- European Commission: The European Commission (EC) is the executive body of the European Union responsible for proposing legislation, implementing decisions, upholding the EU treaties and managing the day-to-day business of the EU. The Commission operates as a cabinet government, with 28 members of the Commission (informally known as “commissioners”). One of the 28 is the Commission President (currently Jean-Claude Juncker) proposed by the European Council and elected by the European Parliament. The Council then appoints the other 27 members of the Commission in agreement with the nominated President, and the 28 members as a single body are then subject to a vote of approval by the European Parliament.[Jean-Claude Juncker is president of the European Commission and a member of the European People’s Party (EPP).
- Eurogroup: The Eurogroup is the recognised collective term for informal meetings of the finance ministers of the eurozone, i.e. those member states of the European Union (EU) which have adopted the euro as their official currency. The group has 19 members. It exercises political control over the currency and related aspects of the EU’s monetary union such as the Stability and Growth Pact. Its current president is Dutch finance minister Jeroen Dijsselbloem. The ministers meet in camera a day before a meeting of the Economic and Financial Affairs Council (Ecofin) of the Council of the European Union. They communicate their decisions via press and document releases. This group is related to the Council of the European Union. The Eurogroup is also responsible for preparing the Euro Summit meetings and for their follow-up.
- European Union: The European Union has 28 member states. It operates through a system of supranational institutions and intergovernmental-negotiated decisions by the member states. The institutions are: the European Commission, the Council of the European Union, the European Council, the Court of Justice of the European Union, the European Central Bank, the European Court of Auditors, and the European Parliament.
- European Parliament: The European Parliament is the directly elected parliamentary institution of the European Union.
- Euro Summit: The Euro Summit (not to be confused with the EU summit) is the meeting of the heads of state or government of the member states of the eurozone (those EU states which have adopted the euro). It is distinct from the EU summit held regularly by the European Council, the meeting of all EU leaders.
- European Council: The European Council (not to be confused with the parliamentary council of Europe or the Council of the European Union) is the Institution of the European Union that comprises the heads of state or government of the member states, along with the council’s own president and the president of the Commission.
- Council of the European Union: The Council of the European Union (not to be confused with the European Council or the Parliamentary Assembly of the Council of Europe), is sometimes just called “the Council”. It is part of the essentially bicameral EU legislature (the other legislative body being the European Parliament) and represents the executive governments of the EU’s member states.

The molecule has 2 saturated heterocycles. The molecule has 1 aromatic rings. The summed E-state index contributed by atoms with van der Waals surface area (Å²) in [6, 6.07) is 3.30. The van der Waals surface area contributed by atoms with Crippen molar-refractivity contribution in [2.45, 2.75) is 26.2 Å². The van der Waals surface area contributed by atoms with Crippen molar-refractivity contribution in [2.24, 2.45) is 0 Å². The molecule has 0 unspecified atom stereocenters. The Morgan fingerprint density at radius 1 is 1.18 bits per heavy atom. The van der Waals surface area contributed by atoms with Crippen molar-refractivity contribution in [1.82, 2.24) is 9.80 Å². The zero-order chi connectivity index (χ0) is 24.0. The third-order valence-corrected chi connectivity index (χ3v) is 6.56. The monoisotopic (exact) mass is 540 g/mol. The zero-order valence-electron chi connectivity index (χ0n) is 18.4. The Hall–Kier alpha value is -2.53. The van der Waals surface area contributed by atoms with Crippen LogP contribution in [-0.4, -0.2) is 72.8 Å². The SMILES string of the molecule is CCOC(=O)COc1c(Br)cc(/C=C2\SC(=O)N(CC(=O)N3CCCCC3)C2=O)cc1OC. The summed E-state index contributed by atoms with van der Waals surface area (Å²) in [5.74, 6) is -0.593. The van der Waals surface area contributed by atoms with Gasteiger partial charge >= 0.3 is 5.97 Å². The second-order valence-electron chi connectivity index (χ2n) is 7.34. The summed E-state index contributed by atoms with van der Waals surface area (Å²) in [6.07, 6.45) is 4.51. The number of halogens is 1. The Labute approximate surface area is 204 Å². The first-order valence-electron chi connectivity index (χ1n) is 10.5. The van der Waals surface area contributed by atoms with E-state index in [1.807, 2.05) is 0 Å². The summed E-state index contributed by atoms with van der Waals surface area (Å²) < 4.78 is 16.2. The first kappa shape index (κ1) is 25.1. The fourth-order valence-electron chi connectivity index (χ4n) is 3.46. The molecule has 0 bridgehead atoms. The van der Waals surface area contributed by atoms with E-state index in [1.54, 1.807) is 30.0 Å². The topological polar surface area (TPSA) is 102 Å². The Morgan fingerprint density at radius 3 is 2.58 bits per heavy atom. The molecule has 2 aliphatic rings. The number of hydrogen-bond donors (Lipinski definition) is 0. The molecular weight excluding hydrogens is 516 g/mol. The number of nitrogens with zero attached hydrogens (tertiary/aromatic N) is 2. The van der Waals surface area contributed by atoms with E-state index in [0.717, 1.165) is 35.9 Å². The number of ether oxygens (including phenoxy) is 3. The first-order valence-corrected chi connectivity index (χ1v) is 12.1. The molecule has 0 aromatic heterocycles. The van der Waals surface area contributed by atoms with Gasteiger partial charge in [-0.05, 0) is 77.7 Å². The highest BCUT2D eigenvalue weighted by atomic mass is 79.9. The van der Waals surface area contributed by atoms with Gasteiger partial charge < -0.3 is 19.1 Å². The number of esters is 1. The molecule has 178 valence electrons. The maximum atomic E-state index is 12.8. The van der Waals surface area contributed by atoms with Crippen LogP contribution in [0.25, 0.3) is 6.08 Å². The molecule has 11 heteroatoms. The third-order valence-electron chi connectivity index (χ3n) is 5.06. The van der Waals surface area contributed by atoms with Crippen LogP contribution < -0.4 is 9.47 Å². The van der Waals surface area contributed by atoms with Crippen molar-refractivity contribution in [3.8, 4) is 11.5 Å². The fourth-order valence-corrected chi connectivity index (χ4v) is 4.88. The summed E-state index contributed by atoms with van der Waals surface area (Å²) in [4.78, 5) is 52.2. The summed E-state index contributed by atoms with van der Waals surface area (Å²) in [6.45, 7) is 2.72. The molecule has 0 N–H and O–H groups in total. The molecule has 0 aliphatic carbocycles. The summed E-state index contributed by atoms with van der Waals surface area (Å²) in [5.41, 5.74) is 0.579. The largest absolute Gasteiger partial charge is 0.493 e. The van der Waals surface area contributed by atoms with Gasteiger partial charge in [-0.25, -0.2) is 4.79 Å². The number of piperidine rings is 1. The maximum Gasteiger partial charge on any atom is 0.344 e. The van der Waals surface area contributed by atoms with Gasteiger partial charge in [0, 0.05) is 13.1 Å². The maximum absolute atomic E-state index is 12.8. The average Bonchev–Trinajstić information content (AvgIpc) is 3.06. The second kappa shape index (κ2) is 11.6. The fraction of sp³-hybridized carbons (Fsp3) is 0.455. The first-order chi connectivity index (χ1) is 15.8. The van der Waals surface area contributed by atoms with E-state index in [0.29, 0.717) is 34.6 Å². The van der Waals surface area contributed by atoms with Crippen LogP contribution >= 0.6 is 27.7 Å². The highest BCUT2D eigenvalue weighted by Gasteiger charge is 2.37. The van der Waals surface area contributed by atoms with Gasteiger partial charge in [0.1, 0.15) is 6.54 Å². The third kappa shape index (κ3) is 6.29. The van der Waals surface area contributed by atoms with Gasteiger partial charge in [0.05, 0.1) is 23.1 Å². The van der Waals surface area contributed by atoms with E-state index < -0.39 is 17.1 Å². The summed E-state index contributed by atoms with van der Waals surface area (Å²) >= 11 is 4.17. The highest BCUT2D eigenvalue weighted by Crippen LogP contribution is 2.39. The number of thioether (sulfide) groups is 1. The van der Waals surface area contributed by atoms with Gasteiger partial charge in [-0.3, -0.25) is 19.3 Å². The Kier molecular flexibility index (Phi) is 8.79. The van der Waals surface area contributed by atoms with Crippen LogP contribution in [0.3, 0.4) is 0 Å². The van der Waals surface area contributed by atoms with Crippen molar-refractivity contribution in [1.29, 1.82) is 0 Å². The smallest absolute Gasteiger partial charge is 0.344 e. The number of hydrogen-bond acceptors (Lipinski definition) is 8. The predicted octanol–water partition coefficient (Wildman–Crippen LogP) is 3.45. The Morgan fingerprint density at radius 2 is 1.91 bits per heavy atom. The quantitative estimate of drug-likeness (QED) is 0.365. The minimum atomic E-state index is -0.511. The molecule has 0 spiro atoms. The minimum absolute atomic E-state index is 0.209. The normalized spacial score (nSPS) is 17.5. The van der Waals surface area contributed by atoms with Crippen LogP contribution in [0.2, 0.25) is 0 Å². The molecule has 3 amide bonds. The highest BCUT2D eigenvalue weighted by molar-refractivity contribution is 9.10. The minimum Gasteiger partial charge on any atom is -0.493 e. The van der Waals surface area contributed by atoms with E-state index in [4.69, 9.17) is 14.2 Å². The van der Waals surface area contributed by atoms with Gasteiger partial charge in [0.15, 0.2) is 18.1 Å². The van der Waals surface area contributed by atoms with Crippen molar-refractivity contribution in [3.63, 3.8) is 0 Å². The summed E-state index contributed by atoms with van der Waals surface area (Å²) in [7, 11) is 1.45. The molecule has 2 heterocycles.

- Parliamentary Assembly of the Council of Europe: PACE is not to be confused with the European Parliament or the Assembly of the Western European Union or the Council of the European Union or the European Council or the Council. The Parliamentary Assembly of the Council of Europe (PACE) is one of the two statutory organs of the Council of Europe, an international organisation dedicated to upholding human rights, democracy and the rule of law, and which oversees the European Court of Human Rights. It is made up of 318 parliamentarians from the national parliaments of the Council of Europe’s 47 member states, and generally meets four times a year for week-long plenary sessions in Strasbourg.
Growth of European Council Meetings
- Meetings of the European Council, an institution of the European Union (EU) comprising heads of state or government of EU member states, started in 1975 as tri-annual meetings.
- The number of meetings grew to minimum four per year between 1996 and 2007, and minimum six per year since 2008.
- From 2008 to 2015, an average of seven council meetings per year took place.
- Since 2008, an annual average of two special Euro summits were also organized in addition – and often in parallel – to the EU summits.
Theory vs. Practice
In theory, France and Italy want another parliament. In practice, is France prepared for what that could mean?
It could mean the end of inane work rules such as no work on Sunday. It could also mean higher retirement ages and the end of collective bargaining. Topping things off, it could mean the end of agricultural tariffs, the only way many French farms survive.
The risk for Germany is that parliament passes some inane fiscal rules or decides Sundays off is a good idea for everyone.
If countries truly understand the potential implications, neither France nor Germany would risk ceding total sovereignty to yet another parliament.
Topping off the “no deal” cake, the German constitution prohibits bailouts and transfers. France and Italy are open to transfer mechanisms, but not Finland and others.
And so here we are.
Everyone wants “deeper integration” their way. It cannot be done, and it’s impossible to fix key flaws inherent in the creation of the eurozone.
Creditor-debtor issues will simmer and simmer until another boiling over point is reached.
Italy may very well be next. For details, please see Record Eurozone Borrowing: Public Debt Rises With Recovery; Greece a Small Sideshow Compared to Italy.
Mike “Mish” Shedlock